3. Take the extra time to create a Strong password. Strength of a password is measured by a combination of its length and complexity (mixing in numbers, letters, capitals, symbols, etc.). And believe it or not, length plays a bigger role in password strength than complexity. Passwords should be at least 8 characters in length but 12 characters or more should be the norm (I’m serious!). You might think you don’t have the time to spend logging in with a complicated password each day, but trust me—you do if it saves you the time of attempting (usually unsuccessfully) to obtain your “ransomed” files from a nameless hacker, or discourages an online cybercriminal from choosing your bank account over someone else’s because yours is taking too long to crack….it’s worth it!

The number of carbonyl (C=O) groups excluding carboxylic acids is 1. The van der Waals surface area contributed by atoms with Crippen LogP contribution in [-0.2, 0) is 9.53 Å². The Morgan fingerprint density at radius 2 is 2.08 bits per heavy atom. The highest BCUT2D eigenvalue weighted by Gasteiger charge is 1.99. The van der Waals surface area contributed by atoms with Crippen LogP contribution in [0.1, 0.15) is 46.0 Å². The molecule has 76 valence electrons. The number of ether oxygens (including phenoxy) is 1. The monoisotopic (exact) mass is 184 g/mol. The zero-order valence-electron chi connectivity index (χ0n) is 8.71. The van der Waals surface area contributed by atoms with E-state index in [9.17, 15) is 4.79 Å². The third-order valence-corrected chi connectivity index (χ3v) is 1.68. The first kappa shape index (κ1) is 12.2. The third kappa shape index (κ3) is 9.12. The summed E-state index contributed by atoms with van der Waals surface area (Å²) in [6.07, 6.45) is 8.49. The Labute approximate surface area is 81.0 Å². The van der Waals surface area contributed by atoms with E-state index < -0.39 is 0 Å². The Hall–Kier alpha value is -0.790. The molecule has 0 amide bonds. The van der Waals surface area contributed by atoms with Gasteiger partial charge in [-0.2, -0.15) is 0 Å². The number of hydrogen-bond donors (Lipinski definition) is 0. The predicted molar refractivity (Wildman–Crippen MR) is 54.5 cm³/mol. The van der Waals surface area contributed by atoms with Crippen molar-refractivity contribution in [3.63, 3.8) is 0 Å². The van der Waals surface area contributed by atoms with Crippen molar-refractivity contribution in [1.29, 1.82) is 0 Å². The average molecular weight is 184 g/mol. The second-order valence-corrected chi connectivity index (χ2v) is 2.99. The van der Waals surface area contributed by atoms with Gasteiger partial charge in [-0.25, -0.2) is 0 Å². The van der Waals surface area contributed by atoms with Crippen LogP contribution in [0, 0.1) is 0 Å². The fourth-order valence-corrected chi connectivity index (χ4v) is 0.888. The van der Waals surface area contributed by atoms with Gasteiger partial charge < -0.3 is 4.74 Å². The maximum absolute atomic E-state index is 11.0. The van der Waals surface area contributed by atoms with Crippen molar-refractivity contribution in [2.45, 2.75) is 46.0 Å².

4. Get creative when arriving at passwords. I feel that individuality can make creating strong and easy-to-remember passwords enjoyable, especially when sharing the importance of strong passwords with small children and even young adults. Taking in to account point 3 above, I would suggest using a short phrase as a password. For example, MyD@distheb3st (aka. My dad is the best). Something a child could be trained to remember (do not underestimate a child’s capacity to retain information!) based on a phrase they understand and yet we have also establish a strong password.
Given the tips and suggestions above for creating passwords, below are some additional tips on how to keep your passwords secure. Most of them may be seen as “common sense” but research proves that they are not being practiced. Be different! Be secure with your information and your identity.
1. Don’t share your passwords with others. A good rule of thumb may be to treat your password like your house key. It’s probably best not to share your house key with all your neighbors and friends at school and work. They don’t belong in your “stuff” and you can invite them over when you are present!